Convicted child molester Louis “Skip” ReVille is alone in a prison cell. He doesn’t eat with other inmates. Other than the guards and visitors he receives, he rarely interacts with many people.
ReVille, 33, will remain at the maximum-security Kirkland Correctional Institution in Columbia, according to Clark Newsom, S.C. Department of Corrections spokesman.
Following his June 13 sentencing, the Mount Pleasant man was evaluated by prison officials to determine where he would be permanently housed. The first stop for inmates following sentencing is usually Kirkland before they’re assigned to another facility.
Due to concerns for his safety, prison officials chose to keep ReVille at Kirkland within the Department of Corrections’ protective custody unit. It houses inmates with special security concerns in a controlled environment, Newsom said.
ReVille is separated from the general population of inmates, about 256 of them, and even eats his meals in his single-person cell, according to Newsom. He’s not the only one with protection at the state prison’s unit. Twenty-seven other inmates also are housed in protective custody.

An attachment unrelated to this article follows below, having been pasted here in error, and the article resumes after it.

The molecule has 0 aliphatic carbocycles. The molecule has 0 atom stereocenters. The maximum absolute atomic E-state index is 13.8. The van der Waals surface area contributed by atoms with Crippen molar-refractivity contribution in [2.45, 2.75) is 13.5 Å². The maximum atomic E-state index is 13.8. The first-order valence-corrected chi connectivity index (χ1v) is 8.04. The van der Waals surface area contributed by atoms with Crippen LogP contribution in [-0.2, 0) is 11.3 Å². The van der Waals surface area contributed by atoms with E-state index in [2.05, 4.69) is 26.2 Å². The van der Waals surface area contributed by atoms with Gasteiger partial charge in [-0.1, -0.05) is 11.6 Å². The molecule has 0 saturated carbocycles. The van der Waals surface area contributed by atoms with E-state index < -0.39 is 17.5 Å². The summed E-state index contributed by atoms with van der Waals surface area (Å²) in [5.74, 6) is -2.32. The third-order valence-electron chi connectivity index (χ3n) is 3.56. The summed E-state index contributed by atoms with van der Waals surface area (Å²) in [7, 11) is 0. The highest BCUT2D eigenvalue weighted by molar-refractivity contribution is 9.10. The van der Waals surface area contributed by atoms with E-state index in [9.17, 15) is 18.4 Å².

The state has no special facility for sex offenders, so ReVille could have ended up in the general inmate population, where child molesters exist at the bottom of the pecking order and often are targeted for violence and abuse, authorities have said.
ReVille pleaded guilty to molesting 23 boys in Charleston, Berkeley and Dorchester counties. The boys ranged in age from 10 to 17. His crimes date back to 2002, when he began preying upon boys at his alma mater, The Citadel, during summer camp.
He cycled through nearly a dozen coaching, teaching and church posts throughout the region finding his victims. He admitted to having more than 40 victims, authorities have said.
ReVille had indicated that he wanted to be placed at Lieber prison in Ridgeville so he could continue receiving the mental health treatment he received from Dr. William Burke following his October 2011 arrest. Burke, whose practice is in Summerville, specializes in assessing and treating sex offenders.
During his sentencing, Circuit Judge Markley Dennis called the case a tragedy and admitted he had wrestled with the decision when he learned he would rule over the case.
“Part of me would like to put you where you couldn’t possibly see daylight again,” he said in court.
Dennis sentenced him to 50 years in prison. Prison officials couldn’t speculate whether ReVille will remain there during his entire sentence.
“He will stay there until they feel it’s safe to move him,” Newsom said.
He must serve at least 85 percent of his sentence. He will be 74 years old when he is eligible for release in the year 2054. ReVille already has filed a motion for a judge to reconsider his sentence, according to court records.
Reach Natalie Caula at 937-5594 or Twitter.com/ncaula.
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